WebTarget target=VPRWebServiceClient.getVPRWebServiceTarget(VPR_WS);
SBOLDocument sbolDesign=SVPWriteHandler.convertToSBOL(design,"tu");    	    	    	
SBMLDocument sbmlDoc=VPRWebServiceClient.getModelUsingDataFromStack(target, sbolDesign, VPR_Repository);    	

Creating SBOL designs

SBOL designs can be created using different SBOL tools. The libSBOLj java library is included as part of the VPR2 and can be used to create SBOL designs. Alternatively, simple designs can be constructed via the SVPWrite language using the following notation. Note that each part id-type pair MUST be separated by a semicolon. The LAST pair MUST NOT be followed by a semicolon.

<partid>:<parttype>

Part types in SVPWrite are:

The following example creates the prom1-rbs1-cds1-ter1 design where prom1 is a promoter, rbs1 is an RBS, cds1 is a CDS and ter1 is a terminator.

String design="prom1:prom;rbs1:rbs;cds1:cds;ter1:ter";
SBOLDocument sbolDesign=SVPWriteHandler.convertToSBOL(design,"tu");    

SBOL equivalents of newly created design components can be referred to directly from the SBOL documents as shown below. The cds1 component is retrieved back as an SBOL ComponentDefinition object, which can then be used to define interactions.

ComponentDefinition cdsCompDef=sbolDesign.getComponentDefinition(URI.create(sbolDesign.getDefaultURIprefix() + "cds1"));  

Adding information about biological interactions

In order to create interactions in the disconnected mode, interactions must be fully specified. Interactions MUST be created using the interaction types presented in https://pubs.acs.org/doi/abs/10.1021/acssynbio.7b00459. The VPR provides SBOLInteraction class to guarantee that the interactions are created correctly. Interactions must be created as part of a single SBOL ModuleDefinition which is the container entity for biological interactions. The VPR library supports the following interactions.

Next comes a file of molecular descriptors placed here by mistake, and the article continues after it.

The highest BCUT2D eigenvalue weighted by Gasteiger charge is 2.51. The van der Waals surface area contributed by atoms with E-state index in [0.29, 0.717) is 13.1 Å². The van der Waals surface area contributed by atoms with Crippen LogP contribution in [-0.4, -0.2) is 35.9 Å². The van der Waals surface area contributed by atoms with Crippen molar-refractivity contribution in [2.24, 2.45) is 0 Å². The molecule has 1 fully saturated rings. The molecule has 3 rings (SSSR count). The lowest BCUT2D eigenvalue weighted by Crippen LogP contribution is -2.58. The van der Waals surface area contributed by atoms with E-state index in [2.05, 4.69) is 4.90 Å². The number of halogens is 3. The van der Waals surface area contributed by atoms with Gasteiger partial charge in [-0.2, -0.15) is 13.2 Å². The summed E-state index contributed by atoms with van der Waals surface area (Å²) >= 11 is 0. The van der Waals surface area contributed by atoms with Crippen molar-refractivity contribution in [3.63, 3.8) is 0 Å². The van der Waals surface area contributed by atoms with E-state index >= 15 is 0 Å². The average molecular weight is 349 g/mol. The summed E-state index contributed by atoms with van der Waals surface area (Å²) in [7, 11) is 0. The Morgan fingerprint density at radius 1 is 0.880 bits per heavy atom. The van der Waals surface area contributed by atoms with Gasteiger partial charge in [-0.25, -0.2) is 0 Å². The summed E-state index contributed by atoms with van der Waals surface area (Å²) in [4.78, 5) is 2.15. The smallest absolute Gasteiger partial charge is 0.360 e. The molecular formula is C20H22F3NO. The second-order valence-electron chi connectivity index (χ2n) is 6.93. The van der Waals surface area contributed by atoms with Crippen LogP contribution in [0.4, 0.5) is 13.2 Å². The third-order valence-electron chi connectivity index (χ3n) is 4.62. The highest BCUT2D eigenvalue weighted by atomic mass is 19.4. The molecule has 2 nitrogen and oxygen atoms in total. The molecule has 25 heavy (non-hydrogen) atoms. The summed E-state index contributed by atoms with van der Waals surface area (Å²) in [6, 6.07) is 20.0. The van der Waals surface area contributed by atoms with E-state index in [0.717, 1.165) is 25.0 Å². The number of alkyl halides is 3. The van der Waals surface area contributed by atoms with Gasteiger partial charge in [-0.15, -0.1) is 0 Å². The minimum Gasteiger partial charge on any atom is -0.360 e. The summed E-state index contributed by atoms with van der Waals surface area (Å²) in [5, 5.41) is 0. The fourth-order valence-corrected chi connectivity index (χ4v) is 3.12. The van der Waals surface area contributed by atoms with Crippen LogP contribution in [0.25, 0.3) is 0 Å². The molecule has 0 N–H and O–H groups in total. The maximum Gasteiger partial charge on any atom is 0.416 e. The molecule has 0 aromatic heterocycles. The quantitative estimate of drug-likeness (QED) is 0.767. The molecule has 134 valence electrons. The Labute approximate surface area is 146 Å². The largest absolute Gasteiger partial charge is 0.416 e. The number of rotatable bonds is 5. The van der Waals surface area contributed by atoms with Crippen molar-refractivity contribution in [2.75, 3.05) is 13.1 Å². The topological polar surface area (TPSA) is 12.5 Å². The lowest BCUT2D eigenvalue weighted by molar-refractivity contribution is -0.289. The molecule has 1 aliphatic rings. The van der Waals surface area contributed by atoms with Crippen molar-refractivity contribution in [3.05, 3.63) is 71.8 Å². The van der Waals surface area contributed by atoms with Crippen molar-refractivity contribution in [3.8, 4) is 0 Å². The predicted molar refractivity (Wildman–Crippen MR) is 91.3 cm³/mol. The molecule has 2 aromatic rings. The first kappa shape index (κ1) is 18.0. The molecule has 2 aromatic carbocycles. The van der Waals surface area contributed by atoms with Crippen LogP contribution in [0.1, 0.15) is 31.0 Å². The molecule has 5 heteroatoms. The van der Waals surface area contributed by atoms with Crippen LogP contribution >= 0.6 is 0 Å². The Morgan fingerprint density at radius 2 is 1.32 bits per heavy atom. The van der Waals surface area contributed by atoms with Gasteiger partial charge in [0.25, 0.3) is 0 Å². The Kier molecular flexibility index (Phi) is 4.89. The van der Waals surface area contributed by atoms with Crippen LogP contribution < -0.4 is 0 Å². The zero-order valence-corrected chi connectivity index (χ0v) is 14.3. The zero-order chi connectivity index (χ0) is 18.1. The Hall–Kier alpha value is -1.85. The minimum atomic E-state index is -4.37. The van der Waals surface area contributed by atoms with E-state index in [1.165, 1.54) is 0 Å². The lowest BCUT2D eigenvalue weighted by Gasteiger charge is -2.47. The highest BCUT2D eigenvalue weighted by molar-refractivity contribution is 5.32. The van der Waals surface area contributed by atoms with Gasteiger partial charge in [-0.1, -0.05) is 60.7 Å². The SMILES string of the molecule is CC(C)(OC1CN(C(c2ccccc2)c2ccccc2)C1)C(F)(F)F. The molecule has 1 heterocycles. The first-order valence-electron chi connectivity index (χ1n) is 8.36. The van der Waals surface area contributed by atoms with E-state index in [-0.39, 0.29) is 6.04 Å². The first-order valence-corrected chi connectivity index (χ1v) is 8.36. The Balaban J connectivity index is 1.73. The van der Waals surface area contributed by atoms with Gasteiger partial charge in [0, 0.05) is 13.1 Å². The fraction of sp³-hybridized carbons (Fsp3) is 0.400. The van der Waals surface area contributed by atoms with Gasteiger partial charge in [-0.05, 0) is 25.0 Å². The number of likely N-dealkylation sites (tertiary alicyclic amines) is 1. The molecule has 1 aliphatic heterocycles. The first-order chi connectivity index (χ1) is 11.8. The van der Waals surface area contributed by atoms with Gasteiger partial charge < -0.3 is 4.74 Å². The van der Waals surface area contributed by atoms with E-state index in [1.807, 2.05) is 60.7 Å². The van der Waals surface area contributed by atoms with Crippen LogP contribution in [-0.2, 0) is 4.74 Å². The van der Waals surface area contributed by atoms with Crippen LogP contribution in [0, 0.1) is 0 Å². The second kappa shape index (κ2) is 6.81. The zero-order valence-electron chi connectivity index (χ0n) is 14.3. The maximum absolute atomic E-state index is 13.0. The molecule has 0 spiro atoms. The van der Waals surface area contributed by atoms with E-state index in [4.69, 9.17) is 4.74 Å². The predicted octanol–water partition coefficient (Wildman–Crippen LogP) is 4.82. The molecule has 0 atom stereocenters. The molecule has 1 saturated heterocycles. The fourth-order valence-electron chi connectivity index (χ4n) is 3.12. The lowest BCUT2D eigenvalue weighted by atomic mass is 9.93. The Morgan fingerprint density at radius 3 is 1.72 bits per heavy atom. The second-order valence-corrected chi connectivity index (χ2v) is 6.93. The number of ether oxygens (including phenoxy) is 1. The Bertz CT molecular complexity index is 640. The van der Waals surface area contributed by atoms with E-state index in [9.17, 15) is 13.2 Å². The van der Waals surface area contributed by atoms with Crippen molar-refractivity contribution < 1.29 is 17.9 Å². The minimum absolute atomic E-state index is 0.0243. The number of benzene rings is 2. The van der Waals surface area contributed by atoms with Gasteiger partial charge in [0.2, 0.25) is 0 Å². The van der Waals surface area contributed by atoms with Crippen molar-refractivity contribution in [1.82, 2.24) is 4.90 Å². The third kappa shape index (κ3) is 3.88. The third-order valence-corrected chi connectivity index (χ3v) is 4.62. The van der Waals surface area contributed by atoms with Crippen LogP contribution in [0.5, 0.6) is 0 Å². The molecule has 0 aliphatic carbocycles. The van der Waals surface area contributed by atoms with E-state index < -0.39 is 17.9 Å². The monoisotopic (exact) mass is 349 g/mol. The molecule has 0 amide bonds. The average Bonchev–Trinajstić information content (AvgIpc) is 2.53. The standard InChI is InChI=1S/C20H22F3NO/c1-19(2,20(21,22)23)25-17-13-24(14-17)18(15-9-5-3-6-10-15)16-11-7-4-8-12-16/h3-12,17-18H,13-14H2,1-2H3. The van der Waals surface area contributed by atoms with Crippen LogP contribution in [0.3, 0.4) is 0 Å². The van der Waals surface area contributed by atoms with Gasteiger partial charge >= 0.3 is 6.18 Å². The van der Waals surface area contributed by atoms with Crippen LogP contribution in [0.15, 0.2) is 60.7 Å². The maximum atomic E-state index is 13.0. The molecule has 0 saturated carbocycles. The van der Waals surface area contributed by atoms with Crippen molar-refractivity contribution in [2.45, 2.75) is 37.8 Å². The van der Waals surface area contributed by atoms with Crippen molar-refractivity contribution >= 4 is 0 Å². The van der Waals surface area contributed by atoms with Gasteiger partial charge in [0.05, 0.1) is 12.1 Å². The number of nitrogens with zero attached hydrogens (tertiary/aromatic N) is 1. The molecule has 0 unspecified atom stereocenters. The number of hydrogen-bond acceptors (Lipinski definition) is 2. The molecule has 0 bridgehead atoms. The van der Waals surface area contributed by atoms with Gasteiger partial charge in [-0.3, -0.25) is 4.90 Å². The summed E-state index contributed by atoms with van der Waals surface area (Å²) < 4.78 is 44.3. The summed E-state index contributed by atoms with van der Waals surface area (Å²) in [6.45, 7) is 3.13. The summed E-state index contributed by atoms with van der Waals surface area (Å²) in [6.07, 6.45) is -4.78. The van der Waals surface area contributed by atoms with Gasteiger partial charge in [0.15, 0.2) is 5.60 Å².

The example below creates a ModuleDefinion as a container store information about interactions. Next, it creates two interactions. The first interaction represents the translation of the LacI protein from the lacI coding sequence. The second interaction represents the repression of the pTac promoter by the LacI protein.

ModuleDefinition moduleDef=sbolDesign.createModuleDefinition("design_module");
SBOLInteraction.createTranslationInteraction(moduleDef, lacI, LacI);
SBOLInteraction.createPromoterRepression(moduleDef, pTac, LacI);

Controlling kinetic rate parameters

The VPR library populates SBML models with default values. These values can also be controlled by the user. Often, parameters are properties of interaction objects. For example, the following code creates a repression interaction. The forward rate of this interaction can be overwritten by the user. In the example, the new value is set to 0.1.

Interaction repression=SBOLInteraction.createPromoterRepression(moduleDef, pTac, LacI);
repression.createAnnotation(VPRTerms.toQName(VPRTerms.parameter.kforward,VPRTerms.Ns.getPrefix()), "0.1"); 

Saving models

The VPR returns an object representing the model using rhe jSBML library. This model can directly be written to a file.

SBMLWriter.write(sbmlDoc, "repressibleTU_Disconnected.xml",' ', (short) 2);